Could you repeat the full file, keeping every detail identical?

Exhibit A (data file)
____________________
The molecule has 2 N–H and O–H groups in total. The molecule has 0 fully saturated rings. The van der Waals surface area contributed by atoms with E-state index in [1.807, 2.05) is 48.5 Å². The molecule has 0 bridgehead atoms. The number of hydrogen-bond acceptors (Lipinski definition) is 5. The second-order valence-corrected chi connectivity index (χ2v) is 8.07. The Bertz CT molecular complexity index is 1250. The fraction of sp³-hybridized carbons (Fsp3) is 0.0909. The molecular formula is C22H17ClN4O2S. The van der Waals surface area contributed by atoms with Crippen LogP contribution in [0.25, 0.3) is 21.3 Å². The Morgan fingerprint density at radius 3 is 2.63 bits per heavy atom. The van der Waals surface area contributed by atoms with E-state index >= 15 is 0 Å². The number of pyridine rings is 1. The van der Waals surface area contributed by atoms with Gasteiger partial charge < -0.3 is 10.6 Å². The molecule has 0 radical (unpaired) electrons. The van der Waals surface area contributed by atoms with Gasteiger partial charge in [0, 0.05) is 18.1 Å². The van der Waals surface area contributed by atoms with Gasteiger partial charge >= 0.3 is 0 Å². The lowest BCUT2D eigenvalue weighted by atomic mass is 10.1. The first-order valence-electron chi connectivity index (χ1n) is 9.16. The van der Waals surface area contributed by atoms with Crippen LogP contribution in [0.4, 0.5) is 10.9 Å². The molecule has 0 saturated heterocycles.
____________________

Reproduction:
The molecule has 2 N–H and O–H groups in total. The molecule has 0 fully saturated rings. The van der Waals surface area contributed by atoms with E-state index in [1.807, 2.05) is 48.5 Å². The molecule has 0 bridgehead atoms. The number of hydrogen-bond acceptors (Lipinski definition) is 5. The second-order valence-corrected chi connectivity index (χ2v) is 8.07. The Bertz CT molecular complexity index is 1250. The fraction of sp³-hybridized carbons (Fsp3) is 0.0909. The molecular formula is C22H17ClN4O2S. The van der Waals surface area contributed by atoms with Crippen LogP contribution in [0.25, 0.3) is 21.3 Å². The Morgan fingerprint density at radius 3 is 2.63 bits per heavy atom. The van der Waals surface area contributed by atoms with E-state index >= 15 is 0 Å². The number of pyridine rings is 1. The van der Waals surface area contributed by atoms with Gasteiger partial charge < -0.3 is 10.6 Å². The molecule has 0 radical (unpaired) electrons. The van der Waals surface area contributed by atoms with Gasteiger partial charge in [0, 0.05) is 18.1 Å². The van der Waals surface area contributed by atoms with Gasteiger partial charge >= 0.3 is 0 Å². The lowest BCUT2D eigenvalue weighted by atomic mass is 10.1. The first-order valence-electron chi connectivity index (χ1n) is 9.16. The van der Waals surface area contributed by atoms with Crippen LogP contribution in [0.4, 0.5) is 10.9 Å². The molecule has 0 saturated heterocycles.